The Blessing at St. George's Chapel is due to start any moment. I've been there quite a few times, since I grew up not far away and Windsor Castle was the nearest "school trip" destination.
The bridegroom and bride, now changed into a stunning powder-blue floor-length dress, have arrived, looking slightly the better for the two gin-and-tonics no doubt knocked back in the interval.
Well that IS a pleasant surprise -- not the usual Dame Kiri Te Kanawa aria, but a Russian hymn being sung resonantly by a black-bunned contra-alto, who no doubt, JSU will let us know later who it was. And in a touching gesture, it will be translated by Prince Michael of Kent, the noted linguistic show-off. Top man.
Ah, now the vows. "Charles, have you resolved to be faithful to your wife, as long as ye shall live?". "That is what I have resolved." Thank God. I don't think I could take another one of these 20 years hence.
There's Timothy West. His selection for a reading and the Russian hymn have the opera-and-theatre-loving Prince Charles' hand written all over it. 29 July was her day. This is his.
The orchestra in show is marvellous, and as I can attest to, are made moreso by the phenomenal accoustics inside St. George's Chapel, where 10 British sovereigns have married. On the rare occasions when there's not a Royal Wedding being celebrated, one can mill around tourist-like, but you are enjoined not to photograph or camcord the inside, though obviously no one tells you to. It would be like putting up a sign, "No eating on top of King George V and Queen Mary's tombs". I mean really.
Last time I was there, one of the lovely docents available, wearing their distinctive jackets, was told by another guide to be on guard that a Chinese tourist had been told not to camcord anymore, but was cleverly, he thought, doing so anyway by casually dangling the camera in his hand. The docent didn't stop him, instead shrugging and saying to me, "I don't suppose they have anything similar in Hong Kong." Indeed not.
Ah, after a resounding volley from the choir, we're in the final stretch, as Prince Charles and the new Princess Consort, Her Royal Highness, the Duchess of Cornwall, Mrs. Camilla Parker Bowles, née Shand, the Rottweiler (one certainly has a choice of names) make their way outside to the cheering crowd -- of 3 or 4 people, two of whom are Windsor Castle chars. The other 10,000 are tabloid reporters.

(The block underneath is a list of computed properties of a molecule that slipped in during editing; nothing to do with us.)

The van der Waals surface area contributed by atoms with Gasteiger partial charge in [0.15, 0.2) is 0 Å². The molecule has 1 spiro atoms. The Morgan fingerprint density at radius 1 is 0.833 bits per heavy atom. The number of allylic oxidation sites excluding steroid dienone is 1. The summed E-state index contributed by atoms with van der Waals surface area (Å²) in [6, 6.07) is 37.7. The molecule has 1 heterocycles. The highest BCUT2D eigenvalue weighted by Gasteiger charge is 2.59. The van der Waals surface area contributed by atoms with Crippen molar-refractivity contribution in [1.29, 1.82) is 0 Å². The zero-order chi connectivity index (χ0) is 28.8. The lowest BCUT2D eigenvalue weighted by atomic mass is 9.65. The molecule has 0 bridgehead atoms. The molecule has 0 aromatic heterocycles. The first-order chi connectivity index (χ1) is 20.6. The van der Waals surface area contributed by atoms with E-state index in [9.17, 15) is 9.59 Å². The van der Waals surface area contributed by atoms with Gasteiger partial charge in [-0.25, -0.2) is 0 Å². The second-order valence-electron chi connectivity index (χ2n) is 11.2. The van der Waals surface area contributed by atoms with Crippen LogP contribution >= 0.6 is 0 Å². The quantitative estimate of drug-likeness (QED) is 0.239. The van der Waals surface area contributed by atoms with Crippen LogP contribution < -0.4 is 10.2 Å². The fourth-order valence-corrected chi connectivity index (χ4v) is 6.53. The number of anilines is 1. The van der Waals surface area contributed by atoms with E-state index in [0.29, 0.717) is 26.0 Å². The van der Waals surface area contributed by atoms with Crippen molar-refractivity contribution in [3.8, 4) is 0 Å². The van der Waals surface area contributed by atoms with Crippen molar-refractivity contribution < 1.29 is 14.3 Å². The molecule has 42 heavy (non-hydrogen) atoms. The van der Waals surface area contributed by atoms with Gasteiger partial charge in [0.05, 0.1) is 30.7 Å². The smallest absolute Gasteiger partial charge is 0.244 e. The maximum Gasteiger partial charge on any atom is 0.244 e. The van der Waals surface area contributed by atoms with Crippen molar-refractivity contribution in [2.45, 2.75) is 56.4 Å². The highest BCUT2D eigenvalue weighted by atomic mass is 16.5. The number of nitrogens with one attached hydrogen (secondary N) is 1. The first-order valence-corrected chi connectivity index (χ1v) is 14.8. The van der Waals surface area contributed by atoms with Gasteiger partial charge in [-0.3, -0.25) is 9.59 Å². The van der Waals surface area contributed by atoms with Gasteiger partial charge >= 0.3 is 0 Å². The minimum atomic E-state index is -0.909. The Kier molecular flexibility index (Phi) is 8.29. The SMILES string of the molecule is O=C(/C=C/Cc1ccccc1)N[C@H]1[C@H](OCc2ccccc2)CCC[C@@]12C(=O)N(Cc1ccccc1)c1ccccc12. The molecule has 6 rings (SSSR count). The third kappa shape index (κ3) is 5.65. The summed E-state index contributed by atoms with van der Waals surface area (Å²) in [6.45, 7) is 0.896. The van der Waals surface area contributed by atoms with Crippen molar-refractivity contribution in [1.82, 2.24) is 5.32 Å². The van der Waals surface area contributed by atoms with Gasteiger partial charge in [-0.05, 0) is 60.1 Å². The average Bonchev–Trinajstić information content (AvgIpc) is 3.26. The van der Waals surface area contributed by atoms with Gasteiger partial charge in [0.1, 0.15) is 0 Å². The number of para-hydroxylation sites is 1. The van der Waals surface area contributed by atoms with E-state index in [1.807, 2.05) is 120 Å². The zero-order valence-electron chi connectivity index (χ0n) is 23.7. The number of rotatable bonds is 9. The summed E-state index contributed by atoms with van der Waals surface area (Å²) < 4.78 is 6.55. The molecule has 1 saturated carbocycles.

And speaking of which, here is what BBC comms would sound like, as we bid the royal couple goodbye:
"And then, they're gone. In busses. Princess Anne had better hurry if she wants to catch her connexion to Aintree. They leave behind, the cheering waving happy crowds, hoping against hope for a quick streak by Prince Philip. It's hard to imagine, seeing the faithful onlookers so enthusiastic, that the dawn of the monarchy is upon us, but as long as there are Japanese tourists, they have a job."
Now for a honeymoon in Scotland for the pair of them. If ever there was a couple who deserved a freezing, drizzly, and morose honeymoon, it is not them. Poor dears.
And now a final word about the whole matter.
It is said the Queen Mother loathed Camilla Parker Bowles and as long as she lived, seemingly forever, the chance of this union was scotched (pun intended). But I suspect it had nothing to do with the lady itself, since she likes a bawdy joke and a drink or two, rather like the late Queen.
No, it was more about being a bad thing for the institution of monarchy, which she devoted her whole life to saving after the Abdication of Edward VIII. And she, as ever, was right. Although regularising this cohabition is, ultimately, a good thing, it has no standing at all with the British public -- a public which always have understood what monarchy should mean, more than the royal persons who embody it seem to, at times.
But I also know something very true about my compatriots. That when you live long enough, even the darkest of blackguards can be rehabilitated. And though the new Duchess of Cornwall will always be the ugly interloper, our character is disgusted by the piling on of abuse shown by the mean-spirited tabloids to date. In America, the opposite is true, and bounders stay good and hated forever. As F. Scott Fitzgerald put it, "there are no second acts in American history."
So just to be bloody-minded, I predict Camilla will yet become beloved. Alright, not beloved -- tolerated.
Something, as they say, is something.